Thinking with Images: An Enactivist Aesthetics

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John M. Carvalho, Thinking with Images: An Enactivist Aesthetics, Routledge, 2018, 159pp., $140.00 (hbk), ISBN 9781138616028.

Reviewed by Jeffrey Strayer, Purdue University Fort Wayne


This slim volume makes a novel contribution to philosophy of art and philosophical aesthetics. It may also be read with appreciation by artists, art critics, art historians, and members of the artworld in general. Carvalho's book is about how to think about art, but a general epistemological thesis stated at the beginning of the book, and repeated with some frequency, is that, "We really begin to think when we do not know what to think." This kind of mental activity is thought ungoverned by rules or patterns of thinking that might be customarily used in an attempt to achieve understanding. Although it is not said to constitute whatever the essence of thinking might be, it is a kind of thought that can be provoked by certain works of art, including those here considered. Three of these are Francis Bacon's Study after Velázquez's Portrait of Pope Innocent X (1953), Marcel Duchamp's Étant donnés: 1° la chute d'eau, 2° le gaz, d'éclairage (1946-1966), and Jean-Luc Godard's Le Mépris or Contempt (1963). The fourth case study considers a number of photographs by Duane Michals, including Things Are Queer (1973) and René Magritte Asleep (1965). That all of the works cited, and others like them, resist immediate understanding is maintained by the author to be part of their interest and value. Thinking about an artwork caused by not knowing what to think is said to be of particular interest to philosophers, and to thinkers in general, who are enlarged intellectually and existentially in their confrontation with uncertainty. The kind of merit that can be found in difficult art is value that Bertrand Russell found in philosophy (pp. 9-10), and it seems certain to have motivated Carvalho to write the book.

Each work thought by Carvalho to resist quick or direct comprehension is a work of visual art, and so is something that must be seen for the challenge to thought to occur. No rule is available for understanding such difficult works of art, and the correct approach to reflecting on them is to think with images. Carvalho tells us that he "will take thinking generally to be a form of embodied active cognition" (p. 3) and he further says the thinking that we do when we do not know what to think is a kind of "embodied active cognition." (p. 3). He subscribes to enactivism, which is "an ecology of mind" in which mind, body, and environment are not distinct but continuous. Although he recognizes that an enactivist theory of mind is controversial, he thinks it is the best theory of mind that we have, and that it is better suited than other views to understanding works of art that are hard to comprehend. Body and environment are reciprocally interactive, and the continuity of mind and body, and the dependence of mind on body, mean that things can provide possibilities for human action that, citing work by Alva Noë and J. J. Gibson, are termed "affordances." Affordances are "the possibilities for actions provided by things," (p. 3) and of course any artwork of any kind of artwork is a thing of some kind of thing, no matter how much it deviates from tradition.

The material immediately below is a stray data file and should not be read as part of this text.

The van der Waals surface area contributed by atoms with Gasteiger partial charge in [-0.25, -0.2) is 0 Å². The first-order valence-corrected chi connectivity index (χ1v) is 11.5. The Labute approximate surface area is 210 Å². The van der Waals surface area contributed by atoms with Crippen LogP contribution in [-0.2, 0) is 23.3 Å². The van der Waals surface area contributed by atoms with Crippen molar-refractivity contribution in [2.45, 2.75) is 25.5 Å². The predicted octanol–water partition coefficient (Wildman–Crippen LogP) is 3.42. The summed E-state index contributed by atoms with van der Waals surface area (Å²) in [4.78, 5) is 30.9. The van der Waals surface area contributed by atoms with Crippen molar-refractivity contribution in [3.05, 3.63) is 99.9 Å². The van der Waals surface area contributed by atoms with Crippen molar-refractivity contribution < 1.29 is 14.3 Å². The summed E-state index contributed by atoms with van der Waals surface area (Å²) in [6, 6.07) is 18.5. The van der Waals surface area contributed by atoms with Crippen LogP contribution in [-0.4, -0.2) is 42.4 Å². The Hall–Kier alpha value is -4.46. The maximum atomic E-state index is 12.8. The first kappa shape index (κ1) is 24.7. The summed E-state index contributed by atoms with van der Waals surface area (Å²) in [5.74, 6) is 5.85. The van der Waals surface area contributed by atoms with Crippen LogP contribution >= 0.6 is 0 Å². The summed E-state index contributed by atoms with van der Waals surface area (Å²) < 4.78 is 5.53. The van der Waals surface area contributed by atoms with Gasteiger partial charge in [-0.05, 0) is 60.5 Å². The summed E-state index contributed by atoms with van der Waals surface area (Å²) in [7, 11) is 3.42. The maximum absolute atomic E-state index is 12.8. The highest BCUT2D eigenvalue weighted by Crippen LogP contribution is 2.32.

Carvalho recommends giving up broad theorizing about art, and even reflection on developed art forms, such as painting, to concentrate attention on individual works of art, such as those that he considers in this book. This is the sort of retreat from aesthetic theory recommended by Morris Weitz and Timothy Binkley in the analytic world, as well as from "the theories that emerged from a continental refashioning of political economy, psychoanalysis, feminism, and the like" (p. 21) The reason for this is that such theory "distracts our attention from the concrete materiality of the work of art." (p. 21) Although theory can inform one's approach to art, what is not appropriate to its appreciation and understanding is "any particular theory that threatens to be the only theory and every theory that would ignore the work of art for the purposes of aggrandizing theory itself." (p. 23) Such theory is pernicious in obstructing true artistic appreciation and understanding, and the correct approach means that "each artwork or group of related artworks [should be evaluated] on its own terms." (p. 12)